Aphelion Issue 279, Volume 26
December 2022/January 2023
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Now That You’re Dead

by Daniel Burnbridge

The world is black and empty. I might as well be blind. Maybe I am.

But I hear. Crystal clear. The voice. Loud and hurried. Biting into my consciousness. It seems unkind, ungiving. Inescapable. Like a grappling hook.

I cannot taste or smell or feel. Where’s my mouth, my nose, my body?

It’s just the voice.

The whole world consists of just that voice.

I’m sure I’m supposed to be dead. I remember the hospital, the machines. I remember fading, hovering faces. There wasn’t much left of me, last I can remember. The cancer had its fill, ate all the soft parts, left just bones and sinew. I remember the world narrowing as they upped and upped my painkillers, until there was nothing left but dreams and shadows, reality a nonsensical mush, a horrid fantasy.

I don’t remember the end, of course. But I have a sense of an interval of something, like the way one loses track of time when one sleeps.

I have no pain. That’s a relief. I’d rather be dead than go through that again. But, then, I don’t seem to have a body, either. Which explains that, I suppose.

I think I must be dreaming. Or maybe it’s a sort of coma. Neither explains why my mind is unmuddled. It’s been a long time since I could think clearly.

And neither explains that I’m stuck.

In the darkness. Alone with a voice.

The voice sounds impatient now. I know it’s been speaking. It’s asked something. I don’t know what. I haven’t listened. I infer it was a question from its concluding lilt. From the now expectant silence. I’ve been distracted, though. Feeling lost. Dealing with the fact that I’ve lost my body. Somehow. Somewhere along the way.

It's a bit much. Quite a lot to process.

‘What?’ I ask, stupidly. And I get what I deserve, I suppose, because the voice volleys my bad manners right back to me.

‘Sir,’ says the voice, that single word so clipped it’s almost like it had spat it out. ‘I’ve been explaining for a while. It’s late and I’m tired, and this is my last call for the day. Seems to me the least you can do is listen.’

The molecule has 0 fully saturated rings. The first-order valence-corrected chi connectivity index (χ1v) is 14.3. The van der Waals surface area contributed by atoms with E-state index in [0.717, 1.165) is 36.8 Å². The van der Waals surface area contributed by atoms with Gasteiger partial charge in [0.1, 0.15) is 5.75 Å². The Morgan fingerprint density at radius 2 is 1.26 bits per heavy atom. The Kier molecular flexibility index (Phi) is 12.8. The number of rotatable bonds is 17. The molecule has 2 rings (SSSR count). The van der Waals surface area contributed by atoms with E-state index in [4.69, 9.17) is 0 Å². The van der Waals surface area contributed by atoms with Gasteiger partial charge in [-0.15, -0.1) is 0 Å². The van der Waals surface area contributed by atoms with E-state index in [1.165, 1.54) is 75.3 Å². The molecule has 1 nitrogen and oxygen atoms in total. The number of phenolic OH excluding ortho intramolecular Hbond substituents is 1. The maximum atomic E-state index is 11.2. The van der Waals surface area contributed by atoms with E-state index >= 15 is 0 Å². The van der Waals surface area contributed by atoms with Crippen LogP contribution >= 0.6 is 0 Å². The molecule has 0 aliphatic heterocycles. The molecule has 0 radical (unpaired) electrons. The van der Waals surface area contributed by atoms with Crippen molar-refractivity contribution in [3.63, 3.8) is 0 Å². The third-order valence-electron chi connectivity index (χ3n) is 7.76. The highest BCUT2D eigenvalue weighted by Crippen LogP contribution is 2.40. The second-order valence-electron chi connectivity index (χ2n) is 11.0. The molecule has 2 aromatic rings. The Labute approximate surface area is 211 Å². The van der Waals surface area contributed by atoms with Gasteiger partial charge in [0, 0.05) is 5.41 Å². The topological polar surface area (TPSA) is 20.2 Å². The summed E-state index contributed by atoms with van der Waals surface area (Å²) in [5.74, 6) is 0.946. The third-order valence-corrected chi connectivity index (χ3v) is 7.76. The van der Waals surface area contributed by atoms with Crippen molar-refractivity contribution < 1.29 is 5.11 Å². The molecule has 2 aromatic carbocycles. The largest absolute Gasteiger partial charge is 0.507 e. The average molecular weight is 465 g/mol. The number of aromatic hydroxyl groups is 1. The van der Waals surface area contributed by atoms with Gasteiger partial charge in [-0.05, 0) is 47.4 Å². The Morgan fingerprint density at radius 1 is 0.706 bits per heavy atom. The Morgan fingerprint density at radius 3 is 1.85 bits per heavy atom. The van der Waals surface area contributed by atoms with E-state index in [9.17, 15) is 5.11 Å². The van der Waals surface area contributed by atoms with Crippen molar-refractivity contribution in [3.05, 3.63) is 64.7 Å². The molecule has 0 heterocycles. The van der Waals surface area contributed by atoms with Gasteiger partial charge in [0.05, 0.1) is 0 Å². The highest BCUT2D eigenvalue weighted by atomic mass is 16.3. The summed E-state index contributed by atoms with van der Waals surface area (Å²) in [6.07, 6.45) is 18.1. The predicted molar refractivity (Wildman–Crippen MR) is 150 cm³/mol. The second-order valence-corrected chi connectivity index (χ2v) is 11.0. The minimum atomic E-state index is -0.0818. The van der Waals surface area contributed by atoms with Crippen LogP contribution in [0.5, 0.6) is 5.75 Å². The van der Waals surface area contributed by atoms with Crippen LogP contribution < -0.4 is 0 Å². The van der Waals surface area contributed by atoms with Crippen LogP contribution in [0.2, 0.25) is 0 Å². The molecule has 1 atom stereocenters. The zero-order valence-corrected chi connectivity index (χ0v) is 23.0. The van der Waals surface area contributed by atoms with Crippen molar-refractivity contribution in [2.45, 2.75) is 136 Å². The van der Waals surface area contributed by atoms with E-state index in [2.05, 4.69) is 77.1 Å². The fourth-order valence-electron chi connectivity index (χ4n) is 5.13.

‘I’m sorry,’ I say, taken aback by the tone, definitely a bit alarmed now. ‘Where am I?’ I ask. ‘Who are you?’

There follows a long, lingering exhalation. The kind one could piggyback all the way to enlightenment. ‘I’ll start over,’ the voice says somberly.

‘My name is Gladys,’ says Gladys, real slow, like she’s talking to an imbecile. ‘Gladys Knotts,’ says Gladys Knotts. ‘I’m calling from Reincarnation Incorporated. I think you’re familiar with us. We’ve approached you before. You should remember. I have the logs right here. You’ve always declined. Regrettably. Religious reasons.’

‘Everyone knows about Re Inc,’ I say. ‘It’s the biggest company in the world.’

‘Yes, sir,’ says Gladys Knotts of Re Inc. ‘I didn’t want to presume you’d remember. After what you’ve been through.’

‘I’m sorry, Gladys,’ I say. ‘I have some questions.’ I’m trying to be pleasant. I have a terrible track record with salespeople. Especially over the phone. They bring out the worst in me. Fray my patience.

I can be a real asshole, then.

But I’m at a disadvantage here, it seems to me. Not having a body, and all that. Not even knowing where I am. That I might be dead also doesn’t help. Probably reduces my social currency quite a bit. And so, I figure I should build some sort of rapport with Gladys Knotts of Re Inc, since we seem to have started off on the wrong foot, and I have no idea what’s going on, and she might be able to help with that.

‘Where am I, Gladys?’ I ask. ‘Where’s my body?’